But in the comments sections of pretty much every review I read, there was a sizable number of people who said variations on "the second half of the season is sooooo good." That reaction was what ultimately made me want to check it out since I found that the same thing happened with Orange is the New Black and the fourth season of Arrested Development; they started a little weakly but improved rapidly. Do you think that this is something inherent to the Netflix model, since creators know that they are going to have a full season and perhaps feel confident making the seasons backloaded? And do you think Netflix may have shot themselves in the foot by only releasing half the season instead of all to it (assumingly because they were worried about piracy or spoilers)?

Lewis: I'm not sure if it is inherent to the form or if it's just that it's really noticeable on a binge watch. I think with both Orange and BoJack it comes from the fact that they are a weird alchemy of comedy and pain that had to find its way to the right balance. Anyway, yes, I think the series doesn't make sense without the second half, but that does change the way criticism works if you're sending them whole DVD box sets, especially if critics are such a diffuse breed now rather than being the employees of a few publishers. You might be able to do it but it would make every review release super stressful.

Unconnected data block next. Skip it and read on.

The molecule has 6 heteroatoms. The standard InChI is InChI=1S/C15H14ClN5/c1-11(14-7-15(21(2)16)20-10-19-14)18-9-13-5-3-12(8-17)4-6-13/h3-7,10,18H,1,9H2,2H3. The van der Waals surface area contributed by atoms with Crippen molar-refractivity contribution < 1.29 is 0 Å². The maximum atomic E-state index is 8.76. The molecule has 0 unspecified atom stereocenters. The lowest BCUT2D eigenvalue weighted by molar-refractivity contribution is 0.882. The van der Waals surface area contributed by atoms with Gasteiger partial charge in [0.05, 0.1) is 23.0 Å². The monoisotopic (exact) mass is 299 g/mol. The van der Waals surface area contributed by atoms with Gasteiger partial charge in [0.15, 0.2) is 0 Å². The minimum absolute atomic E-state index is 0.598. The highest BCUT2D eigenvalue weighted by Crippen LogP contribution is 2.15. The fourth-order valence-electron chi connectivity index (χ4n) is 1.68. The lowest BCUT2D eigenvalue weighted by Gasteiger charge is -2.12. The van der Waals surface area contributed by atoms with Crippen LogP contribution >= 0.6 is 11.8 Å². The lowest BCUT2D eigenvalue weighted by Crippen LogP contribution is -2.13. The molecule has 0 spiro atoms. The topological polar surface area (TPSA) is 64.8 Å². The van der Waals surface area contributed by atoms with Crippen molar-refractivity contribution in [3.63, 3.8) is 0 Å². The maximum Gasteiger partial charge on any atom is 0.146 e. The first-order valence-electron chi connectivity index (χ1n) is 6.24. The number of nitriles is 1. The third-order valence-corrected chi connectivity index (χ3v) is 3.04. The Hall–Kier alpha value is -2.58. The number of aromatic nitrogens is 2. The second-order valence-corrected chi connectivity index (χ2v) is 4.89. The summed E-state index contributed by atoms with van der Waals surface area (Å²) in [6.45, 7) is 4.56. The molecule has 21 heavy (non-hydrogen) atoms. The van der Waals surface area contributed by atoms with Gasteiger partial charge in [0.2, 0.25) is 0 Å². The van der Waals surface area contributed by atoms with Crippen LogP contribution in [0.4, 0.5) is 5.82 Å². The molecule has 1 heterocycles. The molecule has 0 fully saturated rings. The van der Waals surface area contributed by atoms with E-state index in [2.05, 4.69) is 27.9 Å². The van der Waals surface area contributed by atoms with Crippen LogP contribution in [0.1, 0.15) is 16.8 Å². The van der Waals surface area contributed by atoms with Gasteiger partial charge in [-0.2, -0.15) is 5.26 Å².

Ed: That's very true, and if anything the initially tepid reviews seem to have helped the show find an audience since the people who have watched the entire season have tended to become fairly vocal proponents for it. I've definitely seen mentions of it crop up steadily on Twitter and Facebook, and they almost invariably tend to be the result of one person recommending it to another. I'd hesitate to call the show a word-of-mouth success considering that it has been released through Netflix and they have a fair amount of marketing weight behind them at this point, but it definitely feels like something that has grown over time, rather than being the sort of instant conversation starters that OITNB and House of Cards have been.